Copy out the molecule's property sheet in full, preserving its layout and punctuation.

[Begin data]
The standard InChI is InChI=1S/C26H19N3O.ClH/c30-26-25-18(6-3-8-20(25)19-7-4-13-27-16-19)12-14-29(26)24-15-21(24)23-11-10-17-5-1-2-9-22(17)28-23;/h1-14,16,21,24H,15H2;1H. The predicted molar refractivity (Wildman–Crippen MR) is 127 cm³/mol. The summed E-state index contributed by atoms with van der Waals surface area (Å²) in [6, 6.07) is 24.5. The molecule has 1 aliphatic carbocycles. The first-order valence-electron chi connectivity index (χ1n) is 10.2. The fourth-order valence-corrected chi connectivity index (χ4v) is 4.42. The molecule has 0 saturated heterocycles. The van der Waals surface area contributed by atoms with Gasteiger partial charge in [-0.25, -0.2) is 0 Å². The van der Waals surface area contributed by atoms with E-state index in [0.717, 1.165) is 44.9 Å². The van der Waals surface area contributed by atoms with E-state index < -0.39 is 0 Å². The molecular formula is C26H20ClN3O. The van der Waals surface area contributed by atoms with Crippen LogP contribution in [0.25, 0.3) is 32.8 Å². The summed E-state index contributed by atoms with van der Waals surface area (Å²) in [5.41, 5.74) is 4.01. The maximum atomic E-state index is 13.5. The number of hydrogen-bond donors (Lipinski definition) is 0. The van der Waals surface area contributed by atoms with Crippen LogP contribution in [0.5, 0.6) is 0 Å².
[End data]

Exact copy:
The standard InChI is InChI=1S/C26H19N3O.ClH/c30-26-25-18(6-3-8-20(25)19-7-4-13-27-16-19)12-14-29(26)24-15-21(24)23-11-10-17-5-1-2-9-22(17)28-23;/h1-14,16,21,24H,15H2;1H. The predicted molar refractivity (Wildman–Crippen MR) is 127 cm³/mol. The summed E-state index contributed by atoms with van der Waals surface area (Å²) in [6, 6.07) is 24.5. The molecule has 1 aliphatic carbocycles. The first-order valence-electron chi connectivity index (χ1n) is 10.2. The fourth-order valence-corrected chi connectivity index (χ4v) is 4.42. The molecule has 0 saturated heterocycles. The van der Waals surface area contributed by atoms with Gasteiger partial charge in [-0.25, -0.2) is 0 Å². The van der Waals surface area contributed by atoms with E-state index in [0.717, 1.165) is 44.9 Å². The van der Waals surface area contributed by atoms with E-state index < -0.39 is 0 Å². The molecular formula is C26H20ClN3O. The van der Waals surface area contributed by atoms with Crippen LogP contribution in [0.25, 0.3) is 32.8 Å². The summed E-state index contributed by atoms with van der Waals surface area (Å²) in [5.41, 5.74) is 4.01. The maximum atomic E-state index is 13.5. The number of hydrogen-bond donors (Lipinski definition) is 0. The van der Waals surface area contributed by atoms with Crippen LogP contribution in [0.5, 0.6) is 0 Å².